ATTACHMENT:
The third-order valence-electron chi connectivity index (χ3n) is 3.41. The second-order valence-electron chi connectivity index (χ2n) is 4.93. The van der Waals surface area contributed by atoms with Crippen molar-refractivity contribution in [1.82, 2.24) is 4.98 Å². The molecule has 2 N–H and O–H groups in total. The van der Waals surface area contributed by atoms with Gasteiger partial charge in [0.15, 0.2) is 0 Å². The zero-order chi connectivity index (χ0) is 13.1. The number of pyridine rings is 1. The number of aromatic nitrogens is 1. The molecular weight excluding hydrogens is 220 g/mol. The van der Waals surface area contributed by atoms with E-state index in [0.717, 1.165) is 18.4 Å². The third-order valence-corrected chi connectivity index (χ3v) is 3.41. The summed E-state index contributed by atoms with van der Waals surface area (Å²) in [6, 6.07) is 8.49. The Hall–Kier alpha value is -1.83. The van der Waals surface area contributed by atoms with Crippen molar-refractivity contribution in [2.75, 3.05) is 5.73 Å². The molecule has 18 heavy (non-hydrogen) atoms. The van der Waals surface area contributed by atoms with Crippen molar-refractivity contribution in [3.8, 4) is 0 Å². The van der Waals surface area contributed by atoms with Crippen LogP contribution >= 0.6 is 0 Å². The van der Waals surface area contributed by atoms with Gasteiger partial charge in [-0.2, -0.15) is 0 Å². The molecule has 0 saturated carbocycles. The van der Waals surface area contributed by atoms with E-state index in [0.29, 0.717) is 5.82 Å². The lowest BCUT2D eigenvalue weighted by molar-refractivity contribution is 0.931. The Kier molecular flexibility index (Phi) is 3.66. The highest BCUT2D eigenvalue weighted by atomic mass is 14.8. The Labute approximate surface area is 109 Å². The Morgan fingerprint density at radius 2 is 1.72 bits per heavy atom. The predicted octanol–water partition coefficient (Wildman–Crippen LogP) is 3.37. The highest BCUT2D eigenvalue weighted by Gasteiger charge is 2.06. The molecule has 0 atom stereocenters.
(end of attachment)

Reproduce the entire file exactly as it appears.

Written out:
The third-order valence-electron chi connectivity index (χ3n) is 3.41. The second-order valence-electron chi connectivity index (χ2n) is 4.93. The van der Waals surface area contributed by atoms with Crippen molar-refractivity contribution in [1.82, 2.24) is 4.98 Å². The molecule has 2 N–H and O–H groups in total. The van der Waals surface area contributed by atoms with Gasteiger partial charge in [0.15, 0.2) is 0 Å². The zero-order chi connectivity index (χ0) is 13.1. The number of pyridine rings is 1. The number of aromatic nitrogens is 1. The molecular weight excluding hydrogens is 220 g/mol. The van der Waals surface area contributed by atoms with E-state index in [0.717, 1.165) is 18.4 Å². The third-order valence-corrected chi connectivity index (χ3v) is 3.41. The summed E-state index contributed by atoms with van der Waals surface area (Å²) in [6, 6.07) is 8.49. The Hall–Kier alpha value is -1.83. The van der Waals surface area contributed by atoms with Crippen molar-refractivity contribution in [2.75, 3.05) is 5.73 Å². The molecule has 18 heavy (non-hydrogen) atoms. The van der Waals surface area contributed by atoms with Crippen molar-refractivity contribution in [3.8, 4) is 0 Å². The van der Waals surface area contributed by atoms with Crippen LogP contribution >= 0.6 is 0 Å². The van der Waals surface area contributed by atoms with Gasteiger partial charge in [-0.2, -0.15) is 0 Å². The molecule has 0 saturated carbocycles. The van der Waals surface area contributed by atoms with E-state index in [0.29, 0.717) is 5.82 Å². The lowest BCUT2D eigenvalue weighted by molar-refractivity contribution is 0.931. The Kier molecular flexibility index (Phi) is 3.66. The highest BCUT2D eigenvalue weighted by atomic mass is 14.8. The Labute approximate surface area is 109 Å². The Morgan fingerprint density at radius 2 is 1.72 bits per heavy atom. The predicted octanol–water partition coefficient (Wildman–Crippen LogP) is 3.37. The highest BCUT2D eigenvalue weighted by Gasteiger charge is 2.06. The molecule has 0 atom stereocenters.